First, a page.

One of these crucial and complex questions, initially raised by Walton, concerns the nature of fictional emotions. Whether fictional emotions are genuine emotions or not depends on the definition of the term »genuine emotion«. Emotions are typically considered to be mental phenomena associated with a cognitive base, action tendencies, bodily changes, affectivity, and evaluation: A person who is afraid of a lion in front of them will typically have certain beliefs about the lion (e. g. that the lion is in front of them), they will have a tendency to act or behave in a certain way (e. g. to flee from the lion), they might have an increased heart rate and tensed muscles, they will have a certain feeling of unpleasantness and evaluate the lion as dangerous. Whether these features are components or mere companions of emotions is a hotly debated question, and the corresponding answer will have an impact on the evaluation of fictional emotions.

Additionally, there are differences between the fear of a real entity like a lion and the fear of a fictional entity like a dragon with respect to the aforementioned features which need to be considered: fictional emotions are not accompanied with or do not entail beliefs or judgments about the real world (we do not believe that the dragon is in front of us) and therefore differ from emotions directed at real entities with respect to the cognitive base. Moreover, we do not evaluate the dragon as dangerous to us. Also, fictional emotions do not lead to specific actions, namely actions directed at the object of the emotion like fleeing from the dragon or kissing the heroine. Further features of difference concerning the affectivity are the intensity and duration of fictional emotions, and that they are out of character with respect to the bearer’s usual or everyday emotional responses. Only bodily changes do not seem to differ in the fictional and the non-fictional case: We can observe tensed muscles and increased heart rate in both those who are afraid of a real lion and those who are afraid of a fictional dragon. Since the assumed differences on the one hand and a general theory of emotions on the other hand are still up for debate, there remains a lot to be said about the question of whether fictional emotions are genuine emotions.

Another important question, originally raised by Radford, concerns the rationality of fictional emotions. Fictional emotions seem to have a lot in common with emotional responses we typically evaluate to be irrational. In both cases, there is a certain tension between the emotional response and the evaluation of the object of the emotion. Just as a lot of people are afraid of spiders despite their belief that spiders aren’t dangerous (at least if they live in northern Europe), readers and viewers don’t believe that fictional monsters are dangerous, and yet they respond affectively. Nevertheless, the two cases are not completely similar: Since fictional monsters are dangerous in the world of fiction, fearing them seems to be at least a more rational response than, for example, being jealous of them. It remains an open question, however, how (or even if) a true belief or judgement about the world of fiction could justify a fictional emotion.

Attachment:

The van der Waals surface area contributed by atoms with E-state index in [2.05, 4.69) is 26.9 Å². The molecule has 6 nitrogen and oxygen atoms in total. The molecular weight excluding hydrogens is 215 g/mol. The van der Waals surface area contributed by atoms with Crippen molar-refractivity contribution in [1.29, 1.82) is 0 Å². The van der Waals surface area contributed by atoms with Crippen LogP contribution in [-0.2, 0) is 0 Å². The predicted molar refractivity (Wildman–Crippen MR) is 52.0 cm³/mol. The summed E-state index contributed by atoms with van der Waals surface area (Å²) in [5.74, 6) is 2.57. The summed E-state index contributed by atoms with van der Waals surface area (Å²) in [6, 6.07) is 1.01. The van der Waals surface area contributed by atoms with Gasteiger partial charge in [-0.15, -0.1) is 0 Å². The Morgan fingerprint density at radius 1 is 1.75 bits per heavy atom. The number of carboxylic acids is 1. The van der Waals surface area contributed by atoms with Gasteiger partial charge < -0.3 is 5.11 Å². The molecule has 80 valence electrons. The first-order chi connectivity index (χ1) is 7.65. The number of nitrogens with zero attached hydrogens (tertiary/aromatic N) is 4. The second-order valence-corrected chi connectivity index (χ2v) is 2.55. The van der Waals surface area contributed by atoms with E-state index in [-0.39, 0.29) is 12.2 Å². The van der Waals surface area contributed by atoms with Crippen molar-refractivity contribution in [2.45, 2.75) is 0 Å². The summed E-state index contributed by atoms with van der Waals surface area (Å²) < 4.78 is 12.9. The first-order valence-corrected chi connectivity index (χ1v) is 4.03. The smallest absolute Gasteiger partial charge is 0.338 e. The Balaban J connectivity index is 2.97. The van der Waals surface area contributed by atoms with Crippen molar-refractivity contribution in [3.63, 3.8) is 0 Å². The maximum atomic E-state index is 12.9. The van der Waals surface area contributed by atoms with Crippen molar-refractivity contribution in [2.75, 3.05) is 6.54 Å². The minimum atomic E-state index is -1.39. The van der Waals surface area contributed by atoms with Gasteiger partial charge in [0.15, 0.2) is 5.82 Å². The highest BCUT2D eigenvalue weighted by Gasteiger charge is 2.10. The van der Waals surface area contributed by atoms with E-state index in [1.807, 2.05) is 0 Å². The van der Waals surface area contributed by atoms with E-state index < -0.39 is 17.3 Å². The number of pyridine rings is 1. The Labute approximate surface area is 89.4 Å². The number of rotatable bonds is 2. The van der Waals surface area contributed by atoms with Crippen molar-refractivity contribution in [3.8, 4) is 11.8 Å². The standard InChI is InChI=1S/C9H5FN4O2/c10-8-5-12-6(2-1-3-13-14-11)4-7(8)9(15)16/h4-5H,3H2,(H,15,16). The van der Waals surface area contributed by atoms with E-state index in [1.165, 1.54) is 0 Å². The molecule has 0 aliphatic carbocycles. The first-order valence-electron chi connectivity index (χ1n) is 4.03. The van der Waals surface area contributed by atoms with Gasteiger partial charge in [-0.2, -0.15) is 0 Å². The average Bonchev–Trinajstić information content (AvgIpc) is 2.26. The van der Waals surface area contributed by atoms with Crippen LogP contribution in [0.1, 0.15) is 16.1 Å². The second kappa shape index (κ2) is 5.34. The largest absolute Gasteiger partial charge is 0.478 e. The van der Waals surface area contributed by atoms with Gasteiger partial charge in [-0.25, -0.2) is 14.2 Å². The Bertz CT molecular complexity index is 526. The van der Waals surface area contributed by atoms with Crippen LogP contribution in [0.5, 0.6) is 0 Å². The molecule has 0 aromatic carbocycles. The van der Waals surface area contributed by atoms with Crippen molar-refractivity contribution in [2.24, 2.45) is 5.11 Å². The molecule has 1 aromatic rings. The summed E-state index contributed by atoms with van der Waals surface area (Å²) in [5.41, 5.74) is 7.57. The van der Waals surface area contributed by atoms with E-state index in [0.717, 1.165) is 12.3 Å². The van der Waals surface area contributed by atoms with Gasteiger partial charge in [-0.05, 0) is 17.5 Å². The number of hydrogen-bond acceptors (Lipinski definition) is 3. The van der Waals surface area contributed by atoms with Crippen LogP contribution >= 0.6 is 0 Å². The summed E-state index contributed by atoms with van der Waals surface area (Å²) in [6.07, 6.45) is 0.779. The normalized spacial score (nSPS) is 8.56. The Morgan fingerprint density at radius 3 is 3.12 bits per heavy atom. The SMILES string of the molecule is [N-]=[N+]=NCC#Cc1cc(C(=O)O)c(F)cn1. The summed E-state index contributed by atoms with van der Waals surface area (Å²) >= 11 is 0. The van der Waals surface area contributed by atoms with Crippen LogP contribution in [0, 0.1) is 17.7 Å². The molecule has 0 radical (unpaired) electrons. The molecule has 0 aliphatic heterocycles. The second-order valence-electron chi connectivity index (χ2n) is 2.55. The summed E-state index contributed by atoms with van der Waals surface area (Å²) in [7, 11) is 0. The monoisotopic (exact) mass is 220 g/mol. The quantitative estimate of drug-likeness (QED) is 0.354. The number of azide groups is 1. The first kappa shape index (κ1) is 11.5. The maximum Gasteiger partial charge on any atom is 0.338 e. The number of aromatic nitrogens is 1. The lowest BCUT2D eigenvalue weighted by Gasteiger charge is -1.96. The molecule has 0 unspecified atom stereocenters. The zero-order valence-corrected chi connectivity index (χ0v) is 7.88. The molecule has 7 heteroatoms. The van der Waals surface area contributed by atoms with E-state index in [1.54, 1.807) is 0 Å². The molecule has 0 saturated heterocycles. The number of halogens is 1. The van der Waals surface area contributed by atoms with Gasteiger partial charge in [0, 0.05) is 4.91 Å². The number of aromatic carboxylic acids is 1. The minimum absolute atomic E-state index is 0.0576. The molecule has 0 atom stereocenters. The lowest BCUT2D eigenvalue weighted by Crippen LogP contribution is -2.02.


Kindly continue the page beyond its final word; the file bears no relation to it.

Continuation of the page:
A related topic in need of further elaboration concerns the question of why we are moved by fiction. What is especially puzzling is the odd difference between our emotional reactions to real-life and to fictional situations, also mentioned by Radford: When someone tells us a moving story about a dog she once had who was run over, we certainly pity the dog and the narrator as well. But if we discover that the whole story was made up, our emotional reaction of pity would immediately stop. Readers and viewers of fiction, in contrast, know right from the beginning that the fictional characters do not exist and that the whole story is made up – and yet this does not prevent them from reacting affectively. Both those who claim that fictional emotions are quasi-emotions and those who claim that fictional emotions are genuine emotions have to explain these different effects of the negative existential belief in the fictional and the non-fictional scenario: Why does the emotional reaction in the non-fictional scenario stop although it persists in the fictional scenario? Or against the background of the assumption of quasi-emotions: Why do genuine emotions not turn into quasi-emotions and persist as such in the non-fictional scenario? Why does a negative existential belief in the fictional scenario not prevent any emotional reaction, whether these reactions are categorised as genuine or non-genuine emotions? To explain why readers and viewers are moved by fiction, a theory about the psychological processes that take place when we read fictional stories or watch fictional films is necessary. Furthermore, it is questionable whether the above-mentioned example works with any kind of emotional reaction. It seems true that the sadness caused by a story about a dog which was run over by a car does not persist once we are informed that the story was just made up. But what about a case in which we are amused by a funny story about a dog stealing a sandwich? One could argue that the affective state of being amused would probably not stop (at least not as abruptly) if we found out that the story was just a made-up joke. This example leads to the question of whether emotions of different kinds, like fear and amusement, need to be approached differently, in particular with respect to fictionality.